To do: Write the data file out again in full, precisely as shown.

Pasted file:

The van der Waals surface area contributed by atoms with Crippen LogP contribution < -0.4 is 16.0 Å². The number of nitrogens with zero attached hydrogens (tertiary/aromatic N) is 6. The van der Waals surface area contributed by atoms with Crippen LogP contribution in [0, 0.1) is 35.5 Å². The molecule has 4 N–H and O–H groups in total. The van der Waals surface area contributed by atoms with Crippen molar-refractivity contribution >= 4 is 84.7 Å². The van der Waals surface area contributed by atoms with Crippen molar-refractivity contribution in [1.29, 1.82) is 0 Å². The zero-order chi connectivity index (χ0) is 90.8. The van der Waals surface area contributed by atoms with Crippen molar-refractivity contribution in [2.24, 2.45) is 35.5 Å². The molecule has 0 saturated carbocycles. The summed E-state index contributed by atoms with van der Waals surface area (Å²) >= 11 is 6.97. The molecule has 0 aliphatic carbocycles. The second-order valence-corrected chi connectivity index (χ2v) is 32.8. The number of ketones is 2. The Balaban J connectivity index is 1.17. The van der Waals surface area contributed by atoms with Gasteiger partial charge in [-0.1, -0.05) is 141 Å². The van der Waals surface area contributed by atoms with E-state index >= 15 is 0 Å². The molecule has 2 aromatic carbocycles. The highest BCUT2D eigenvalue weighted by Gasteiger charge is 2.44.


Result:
The van der Waals surface area contributed by atoms with Crippen LogP contribution < -0.4 is 16.0 Å². The number of nitrogens with zero attached hydrogens (tertiary/aromatic N) is 6. The van der Waals surface area contributed by atoms with Crippen LogP contribution in [0, 0.1) is 35.5 Å². The molecule has 4 N–H and O–H groups in total. The van der Waals surface area contributed by atoms with Crippen molar-refractivity contribution >= 4 is 84.7 Å². The van der Waals surface area contributed by atoms with Crippen molar-refractivity contribution in [1.29, 1.82) is 0 Å². The zero-order chi connectivity index (χ0) is 90.8. The van der Waals surface area contributed by atoms with Crippen molar-refractivity contribution in [2.24, 2.45) is 35.5 Å². The molecule has 0 saturated carbocycles. The summed E-state index contributed by atoms with van der Waals surface area (Å²) >= 11 is 6.97. The molecule has 0 aliphatic carbocycles. The second-order valence-corrected chi connectivity index (χ2v) is 32.8. The number of ketones is 2. The Balaban J connectivity index is 1.17. The van der Waals surface area contributed by atoms with Gasteiger partial charge in [-0.1, -0.05) is 141 Å². The van der Waals surface area contributed by atoms with E-state index >= 15 is 0 Å². The molecule has 2 aromatic carbocycles. The highest BCUT2D eigenvalue weighted by Gasteiger charge is 2.44.